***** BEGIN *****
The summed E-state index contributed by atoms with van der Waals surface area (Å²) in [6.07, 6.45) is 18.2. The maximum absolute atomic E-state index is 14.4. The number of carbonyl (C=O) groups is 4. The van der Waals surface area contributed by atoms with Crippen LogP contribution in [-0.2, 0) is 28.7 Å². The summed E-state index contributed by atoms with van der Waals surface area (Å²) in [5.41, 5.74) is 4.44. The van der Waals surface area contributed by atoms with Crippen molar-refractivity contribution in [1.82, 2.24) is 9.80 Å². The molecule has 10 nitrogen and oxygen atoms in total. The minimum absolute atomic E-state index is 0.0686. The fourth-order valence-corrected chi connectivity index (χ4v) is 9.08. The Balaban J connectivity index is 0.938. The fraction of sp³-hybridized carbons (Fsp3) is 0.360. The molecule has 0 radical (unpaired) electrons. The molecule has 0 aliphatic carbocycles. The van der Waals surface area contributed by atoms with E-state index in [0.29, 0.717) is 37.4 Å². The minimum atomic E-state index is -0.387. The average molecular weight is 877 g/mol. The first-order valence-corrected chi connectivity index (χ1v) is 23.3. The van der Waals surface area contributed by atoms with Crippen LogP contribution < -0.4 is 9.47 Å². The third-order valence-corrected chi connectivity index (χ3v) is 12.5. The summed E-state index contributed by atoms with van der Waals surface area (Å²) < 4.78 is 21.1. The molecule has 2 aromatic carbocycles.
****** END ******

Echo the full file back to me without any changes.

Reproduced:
The summed E-state index contributed by atoms with van der Waals surface area (Å²) in [6.07, 6.45) is 18.2. The maximum absolute atomic E-state index is 14.4. The number of carbonyl (C=O) groups is 4. The van der Waals surface area contributed by atoms with Crippen LogP contribution in [-0.2, 0) is 28.7 Å². The summed E-state index contributed by atoms with van der Waals surface area (Å²) in [5.41, 5.74) is 4.44. The van der Waals surface area contributed by atoms with Crippen molar-refractivity contribution in [1.82, 2.24) is 9.80 Å². The molecule has 10 nitrogen and oxygen atoms in total. The minimum absolute atomic E-state index is 0.0686. The fourth-order valence-corrected chi connectivity index (χ4v) is 9.08. The Balaban J connectivity index is 0.938. The fraction of sp³-hybridized carbons (Fsp3) is 0.360. The molecule has 0 radical (unpaired) electrons. The molecule has 0 aliphatic carbocycles. The van der Waals surface area contributed by atoms with E-state index in [0.29, 0.717) is 37.4 Å². The minimum atomic E-state index is -0.387. The average molecular weight is 877 g/mol. The first-order valence-corrected chi connectivity index (χ1v) is 23.3. The van der Waals surface area contributed by atoms with Crippen LogP contribution < -0.4 is 9.47 Å². The third-order valence-corrected chi connectivity index (χ3v) is 12.5. The summed E-state index contributed by atoms with van der Waals surface area (Å²) < 4.78 is 21.1. The molecule has 2 aromatic carbocycles.